Earlier this month, Mr Justice Michael Burton ruled that employees holding philosophical views based on science and reason should be afforded the same legal protection from discrimination as those with religious beliefs. The case concerned Tim Nicholson, the former head of sustainability for Grainger, the UK’s largest listed residential property company. Nicholson claimed that he had been sacked due to his environmental beliefs. But Grainger’s lawyers contended that environmental views are political and a “lifestyle choice” which cannot be compared to religion or philosophy.
Mr Burton ruled that Nicholson’s views were entitled to the same protection as religious views and that the case should go before an employment tribunal. The written ruling, which looked at whether philosophy could be underpinned by a scientific belief, quoted from Bertrand Russell’s History of Western Philosophy and ultimately concluded that a belief in climate change, while a political view about science, can also be a philosophical one. Interestingly, Mr Burton ruled last year that Al Gore’s environmental documentary An Inconvenient Truth was political and partisan as he assessed whether it should be shown to schools. (You can read about the case here and here.)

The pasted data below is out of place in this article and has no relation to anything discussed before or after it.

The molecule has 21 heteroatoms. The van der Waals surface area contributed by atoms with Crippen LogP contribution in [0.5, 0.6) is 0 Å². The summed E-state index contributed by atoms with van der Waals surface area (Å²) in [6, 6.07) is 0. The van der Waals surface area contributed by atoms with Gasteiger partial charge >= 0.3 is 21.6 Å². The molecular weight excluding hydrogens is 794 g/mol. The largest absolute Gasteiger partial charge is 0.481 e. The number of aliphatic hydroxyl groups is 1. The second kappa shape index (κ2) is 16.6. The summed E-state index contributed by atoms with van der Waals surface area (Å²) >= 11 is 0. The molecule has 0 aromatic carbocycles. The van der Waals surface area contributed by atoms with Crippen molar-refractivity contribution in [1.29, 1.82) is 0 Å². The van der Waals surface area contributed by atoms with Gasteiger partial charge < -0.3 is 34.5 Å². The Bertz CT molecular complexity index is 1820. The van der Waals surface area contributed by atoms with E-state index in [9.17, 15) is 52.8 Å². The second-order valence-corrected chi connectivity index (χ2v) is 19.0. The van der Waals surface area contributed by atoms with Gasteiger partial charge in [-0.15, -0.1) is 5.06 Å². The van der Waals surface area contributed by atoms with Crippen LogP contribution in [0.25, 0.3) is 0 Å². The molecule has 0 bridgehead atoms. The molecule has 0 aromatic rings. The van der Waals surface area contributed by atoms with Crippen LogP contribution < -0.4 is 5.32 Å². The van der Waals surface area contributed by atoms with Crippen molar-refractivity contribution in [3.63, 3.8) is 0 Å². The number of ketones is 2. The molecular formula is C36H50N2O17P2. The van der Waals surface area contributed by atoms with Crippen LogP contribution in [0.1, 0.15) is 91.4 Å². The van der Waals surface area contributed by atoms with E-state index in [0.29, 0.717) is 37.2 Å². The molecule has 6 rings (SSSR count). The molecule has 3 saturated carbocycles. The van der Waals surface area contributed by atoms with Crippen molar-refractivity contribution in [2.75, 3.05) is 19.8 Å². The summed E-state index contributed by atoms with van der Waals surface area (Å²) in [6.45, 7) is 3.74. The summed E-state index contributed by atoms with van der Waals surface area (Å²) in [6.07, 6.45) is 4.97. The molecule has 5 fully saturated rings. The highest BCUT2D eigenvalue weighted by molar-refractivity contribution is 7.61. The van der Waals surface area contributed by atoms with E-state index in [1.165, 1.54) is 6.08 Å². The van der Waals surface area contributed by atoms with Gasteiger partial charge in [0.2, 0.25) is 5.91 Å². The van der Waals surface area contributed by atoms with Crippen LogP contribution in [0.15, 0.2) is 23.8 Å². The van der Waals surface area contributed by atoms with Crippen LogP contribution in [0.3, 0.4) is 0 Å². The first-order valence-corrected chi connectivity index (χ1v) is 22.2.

A new graphic novel is making waves in the publishing world. However, far from being the latest adventures of one of the myriad superheroes whose exploits dominate the medium, this one introduces a new breed of hero on the “epic search for truth”: Bertrand Russell. Logicomix was created by Apostolos Doxiadis (author of the best-selling Uncle Petros and Goldbach’s Conjecture) and Christos Papadimitriou (Professor in theoretical computer science at the University of California, Berkeley), and has already been a best-seller in its native Greece – where it was originally published last November – and in Holland. If recent reviews in the British Press, primarily FT and Independent are anything to go by, it looks set to repeat that success following its English language release.
Bertrand Russell once suggested that Western philosophy began with Thales. His insight gains a humorous edge when juxtaposed with a popular biographical tidbit about the ancient Greek. For one day, as the story goes, Thales was so entirely absorbed with contemplating the heavens above that he fell head-long into a well directly in front of him. Continue reading “All’s Well That Ends Well”